Thursday, 19 November 2009
Travel: Accompong in Jamaica
Known as a country within a country - Accompong [founded by our kromanti forefathers –who I believe were really Fanti people and not Ashanti –as is always reported] has no taxes, no police and hardly any crime –and has semi-independent town status in western Jamaica. I have plans to visit –and wanted to share its history and other FACTS with you…..Enjoy….xx
CUDJOE AND THE FIRST MAROON WAR:
“In 1690 a large group of slaves in Clarendon, consisting mainly of Coromantees an extremely brave and warlike people from Africa’s Gold Coast, rebelled and escaped into the dense woods. Soon they would join forces with the Spanish-freed Maroons under the able leadership of one of their number named Cudjoe. We are told he was a thick necked, short, extremely squat man with a large lump of flesh upon his back. They say he was bear-like in appearance and often acted in a strange wild manner. Cudjoe, with the help of his two brothers Accompong and Johnny (in the West or Leeward side), and two sub-chiefs Quao and Cuffee (in the East or Windward side), began a campaign of murder and robbery known to history as the First Maroon War. Disguised from head to foot with leaves and cunningly concealed, the Maroons chose to attack from ambush. This form of warfare along with their skill in woodcraft and familiarity with the untracked forests along with their legendary skill as marksman baffled and confounded those sent to fight them. Keen-eyed lookouts would spot an approaching force long before their arrival and spread the warning through the abeng horn, a kind of bugle made from a cow’s horn. Especially skilled horn blowers could use particular calls to summon each member of their party from long distances as if they were face-to-face. The English forces suffered huge losses both from the sharp shooting Maroons and the tropical diseases that were very common at that time.
In 1734 Captain Stoddart lead a successful attack on Nanny Town (named for a Maroon Chieftainess) aided by Mosquito Coast Indians and tracking dogs. The town was completely leveled and to this day is believed haunted by the ghosts of those who died in that battle. Cudjoe, finding himself less secure, moved further into the Trelawny Cockpits and those that escaped the battle moved even further into the Cockpits to establish a new village site. The fighting soon resumed. With a slave to owner ratio of 14:1 and successful new raids on plantations occurring more frequently, the Assembly was sufficiently alarmed to vote the necessary funds for a large scale campaign against the Maroons. The situation was getting desperate for the Maroons as their provision grounds were destroyed and they were forced into smaller areas. The alternative of surrender over starvation was becoming a real option..but the government did not know this. Shortly after a bloody massacre of English soldiers by a band of Maroons led by Cudjoe from a hiding spot in a cave to be later dubbed the Peace Cave, the King of England in 1738 commissioned Colonel Guthrie to seek out Cudjoe and offer him favorable terms of peace.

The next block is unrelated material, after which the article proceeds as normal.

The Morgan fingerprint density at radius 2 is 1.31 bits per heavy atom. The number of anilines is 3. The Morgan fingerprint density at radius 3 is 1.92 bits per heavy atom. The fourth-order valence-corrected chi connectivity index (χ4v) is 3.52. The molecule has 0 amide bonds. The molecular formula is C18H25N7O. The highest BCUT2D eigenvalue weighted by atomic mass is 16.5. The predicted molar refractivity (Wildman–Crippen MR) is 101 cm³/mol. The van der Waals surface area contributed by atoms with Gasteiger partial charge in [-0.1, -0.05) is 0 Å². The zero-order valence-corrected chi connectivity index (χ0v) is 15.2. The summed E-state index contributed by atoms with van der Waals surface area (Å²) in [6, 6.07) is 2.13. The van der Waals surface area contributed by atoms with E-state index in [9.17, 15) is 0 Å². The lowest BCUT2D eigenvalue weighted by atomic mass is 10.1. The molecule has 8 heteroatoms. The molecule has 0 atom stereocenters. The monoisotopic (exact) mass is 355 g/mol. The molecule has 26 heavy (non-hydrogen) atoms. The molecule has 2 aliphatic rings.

END OF THE FIRST MAROON WAR: PEACE
On January 6th 1738, Colonel Guthrie and Colonel Cudjoe exchanged hats as a sign of friendship and, after some discussion; the treaty was agreed to under a big cotton tree then called Cudjoe’s tree and today called the Kindah One Family tree. By its terms the Maroons were granted full freedom and liberty, given 1,500 acres of land and the right to hunt wild pig anywhere except within a 3 mile limit of a town or plantation. Cudjoe was appointed Chief Commander in Trelawny Town and his successors in order beginning with Accompong and Johnny. The Chief Commander or Colonel as he is called today is empowered to inflict any punishment he thinks proper for crimes committed by his people except those requiring the death sentence when then they are handed over to a justice of the peace. The Maroons had to agree to end all hostilities, receive no more runaway slaves and further agreed to help recapture them for a reward when the runaways were returned to their owners. Finally the Maroons had to agree to suppress any local uprising or foreign invasion. The following year a similar treaty was agreed to and signed with Quao, Chief of the Windward Maroons in what is called Moore Town today. The First Maroon War had officially ended and more than 50 years of peace ensued. Two more conflicts were later dubbed the Second Maroon War and the Third Maroon War but neither of these involved the Accompong Town Maroons. They remained neutral in both conflicts and remain so today.
ACCOMPONG TOWN MAROONS: PAST, PRESENT AND FUTURE.